ResearchPad - full‐length-papers https://www.researchpad.co Default RSS Feed en-us © 2020 Newgen KnowledgeWorks <![CDATA[Crystal structure of Nsp15 endoribonuclease NendoU from SARS‐CoV‐2]]> https://www.researchpad.co/article/elastic_article_16592 Severe Acute Respiratory Syndrome coronavirus 2 (SARS‐CoV‐2) is rapidly spreading around the world. There is no existing vaccine or proven drug to prevent infections and stop virus proliferation. Although this virus is similar to human and animal SARS‐CoVs and Middle East Respiratory Syndrome coronavirus (MERS‐CoVs), the detailed information about SARS‐CoV‐2 proteins structures and functions is urgently needed to rapidly develop effective vaccines, antibodies, and antivirals. We applied high‐throughput protein production and structure determination pipeline at the Center for Structural Genomics of Infectious Diseases to produce SARS‐CoV‐2 proteins and structures. Here we report two high‐resolution crystal structures of endoribonuclease Nsp15/NendoU. We compare these structures with previously reported homologs from SARS and MERS coronaviruses.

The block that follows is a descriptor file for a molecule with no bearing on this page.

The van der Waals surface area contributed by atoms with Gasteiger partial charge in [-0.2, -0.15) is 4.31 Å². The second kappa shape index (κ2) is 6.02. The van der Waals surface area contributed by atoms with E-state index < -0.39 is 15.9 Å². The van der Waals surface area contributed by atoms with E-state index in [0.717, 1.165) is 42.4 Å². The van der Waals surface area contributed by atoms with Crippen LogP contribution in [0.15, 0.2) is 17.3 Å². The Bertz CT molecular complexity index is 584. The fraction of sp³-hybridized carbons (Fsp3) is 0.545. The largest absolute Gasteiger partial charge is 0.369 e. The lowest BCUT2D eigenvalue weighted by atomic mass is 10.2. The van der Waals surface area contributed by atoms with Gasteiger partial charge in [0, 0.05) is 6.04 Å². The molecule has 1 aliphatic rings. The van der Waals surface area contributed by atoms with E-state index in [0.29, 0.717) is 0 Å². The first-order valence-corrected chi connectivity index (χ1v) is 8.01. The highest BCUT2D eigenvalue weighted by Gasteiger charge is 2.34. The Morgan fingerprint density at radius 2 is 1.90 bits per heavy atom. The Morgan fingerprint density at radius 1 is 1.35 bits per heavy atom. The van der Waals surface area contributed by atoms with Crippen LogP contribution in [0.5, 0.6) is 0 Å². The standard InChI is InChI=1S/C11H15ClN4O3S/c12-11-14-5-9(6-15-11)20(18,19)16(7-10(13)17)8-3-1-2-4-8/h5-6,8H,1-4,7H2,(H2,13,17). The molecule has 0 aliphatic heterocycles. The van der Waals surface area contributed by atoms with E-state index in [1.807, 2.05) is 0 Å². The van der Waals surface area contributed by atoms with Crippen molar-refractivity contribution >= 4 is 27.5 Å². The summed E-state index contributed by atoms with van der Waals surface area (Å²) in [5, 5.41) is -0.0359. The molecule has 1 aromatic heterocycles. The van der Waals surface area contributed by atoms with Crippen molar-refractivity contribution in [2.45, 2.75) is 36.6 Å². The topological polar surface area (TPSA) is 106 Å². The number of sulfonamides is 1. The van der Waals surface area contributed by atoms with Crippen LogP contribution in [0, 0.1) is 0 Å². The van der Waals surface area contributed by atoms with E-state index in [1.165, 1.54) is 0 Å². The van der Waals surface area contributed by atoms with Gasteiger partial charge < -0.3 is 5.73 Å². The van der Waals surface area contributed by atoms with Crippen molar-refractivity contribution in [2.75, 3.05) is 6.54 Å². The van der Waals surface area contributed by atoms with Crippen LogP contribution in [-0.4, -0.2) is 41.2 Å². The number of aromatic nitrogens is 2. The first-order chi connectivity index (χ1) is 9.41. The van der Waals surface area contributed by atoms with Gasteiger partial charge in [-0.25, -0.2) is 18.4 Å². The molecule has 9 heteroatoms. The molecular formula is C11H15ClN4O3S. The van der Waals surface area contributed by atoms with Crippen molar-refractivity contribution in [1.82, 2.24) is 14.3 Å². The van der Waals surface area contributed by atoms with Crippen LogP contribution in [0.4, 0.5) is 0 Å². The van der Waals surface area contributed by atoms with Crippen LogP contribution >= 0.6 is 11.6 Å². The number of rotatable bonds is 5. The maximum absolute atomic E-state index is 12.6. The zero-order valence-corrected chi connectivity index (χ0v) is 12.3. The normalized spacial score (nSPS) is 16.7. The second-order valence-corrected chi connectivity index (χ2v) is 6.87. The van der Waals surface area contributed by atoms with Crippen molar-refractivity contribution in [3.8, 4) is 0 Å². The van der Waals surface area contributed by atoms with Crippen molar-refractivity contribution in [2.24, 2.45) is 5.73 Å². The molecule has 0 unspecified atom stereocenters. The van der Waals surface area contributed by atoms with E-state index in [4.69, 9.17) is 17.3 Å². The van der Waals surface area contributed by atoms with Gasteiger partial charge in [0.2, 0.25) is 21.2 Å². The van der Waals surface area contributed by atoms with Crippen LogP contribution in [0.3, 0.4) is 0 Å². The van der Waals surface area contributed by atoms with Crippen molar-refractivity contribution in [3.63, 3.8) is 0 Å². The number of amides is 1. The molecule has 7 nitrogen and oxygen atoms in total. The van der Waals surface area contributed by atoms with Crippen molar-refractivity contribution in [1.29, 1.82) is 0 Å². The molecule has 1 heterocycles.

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<![CDATA[Comparison of backbone dynamics of the p50 dimerization domain of NFκB in the homodimeric transcription factor NFκB1 and in its heterodimeric complex with RelA (p65)]]> https://www.researchpad.co/article/N1b66a352-f261-4cf8-97ec-48bbea122886

Abstract